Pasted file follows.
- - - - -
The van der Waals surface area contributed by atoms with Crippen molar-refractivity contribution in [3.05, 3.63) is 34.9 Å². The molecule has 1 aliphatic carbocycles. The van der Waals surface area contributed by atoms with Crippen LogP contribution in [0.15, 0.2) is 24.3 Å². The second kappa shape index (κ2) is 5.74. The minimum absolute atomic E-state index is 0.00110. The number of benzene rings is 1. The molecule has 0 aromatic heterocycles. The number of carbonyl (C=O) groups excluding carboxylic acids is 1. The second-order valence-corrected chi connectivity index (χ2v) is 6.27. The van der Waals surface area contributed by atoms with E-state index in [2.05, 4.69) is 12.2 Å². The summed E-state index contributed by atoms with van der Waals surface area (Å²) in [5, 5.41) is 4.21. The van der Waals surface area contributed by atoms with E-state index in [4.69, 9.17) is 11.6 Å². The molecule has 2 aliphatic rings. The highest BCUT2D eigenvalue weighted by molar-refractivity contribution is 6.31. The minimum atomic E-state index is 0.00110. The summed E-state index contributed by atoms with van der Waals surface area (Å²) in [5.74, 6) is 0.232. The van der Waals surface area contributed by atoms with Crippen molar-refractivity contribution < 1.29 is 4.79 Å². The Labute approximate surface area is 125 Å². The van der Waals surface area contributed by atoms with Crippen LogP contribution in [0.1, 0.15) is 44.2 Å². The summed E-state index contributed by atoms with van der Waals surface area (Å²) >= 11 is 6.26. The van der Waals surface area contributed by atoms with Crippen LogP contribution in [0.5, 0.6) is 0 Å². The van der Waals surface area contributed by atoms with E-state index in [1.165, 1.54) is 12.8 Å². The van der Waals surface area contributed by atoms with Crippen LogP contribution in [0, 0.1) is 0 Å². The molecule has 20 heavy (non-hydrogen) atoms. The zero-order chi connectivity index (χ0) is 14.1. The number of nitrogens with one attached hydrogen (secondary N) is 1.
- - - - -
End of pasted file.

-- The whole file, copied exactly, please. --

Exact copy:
The van der Waals surface area contributed by atoms with Crippen molar-refractivity contribution in [3.05, 3.63) is 34.9 Å². The molecule has 1 aliphatic carbocycles. The van der Waals surface area contributed by atoms with Crippen LogP contribution in [0.15, 0.2) is 24.3 Å². The second kappa shape index (κ2) is 5.74. The minimum absolute atomic E-state index is 0.00110. The number of benzene rings is 1. The molecule has 0 aromatic heterocycles. The number of carbonyl (C=O) groups excluding carboxylic acids is 1. The second-order valence-corrected chi connectivity index (χ2v) is 6.27. The van der Waals surface area contributed by atoms with E-state index in [2.05, 4.69) is 12.2 Å². The summed E-state index contributed by atoms with van der Waals surface area (Å²) in [5, 5.41) is 4.21. The van der Waals surface area contributed by atoms with E-state index in [4.69, 9.17) is 11.6 Å². The molecule has 2 aliphatic rings. The highest BCUT2D eigenvalue weighted by molar-refractivity contribution is 6.31. The minimum atomic E-state index is 0.00110. The summed E-state index contributed by atoms with van der Waals surface area (Å²) in [5.74, 6) is 0.232. The van der Waals surface area contributed by atoms with Crippen molar-refractivity contribution < 1.29 is 4.79 Å². The Labute approximate surface area is 125 Å². The van der Waals surface area contributed by atoms with Crippen LogP contribution in [0.1, 0.15) is 44.2 Å². The summed E-state index contributed by atoms with van der Waals surface area (Å²) >= 11 is 6.26. The van der Waals surface area contributed by atoms with Crippen LogP contribution in [0.5, 0.6) is 0 Å². The van der Waals surface area contributed by atoms with E-state index in [1.165, 1.54) is 12.8 Å². The van der Waals surface area contributed by atoms with Crippen LogP contribution in [0, 0.1) is 0 Å². The molecule has 20 heavy (non-hydrogen) atoms. The zero-order chi connectivity index (χ0) is 14.1. The number of nitrogens with one attached hydrogen (secondary N) is 1.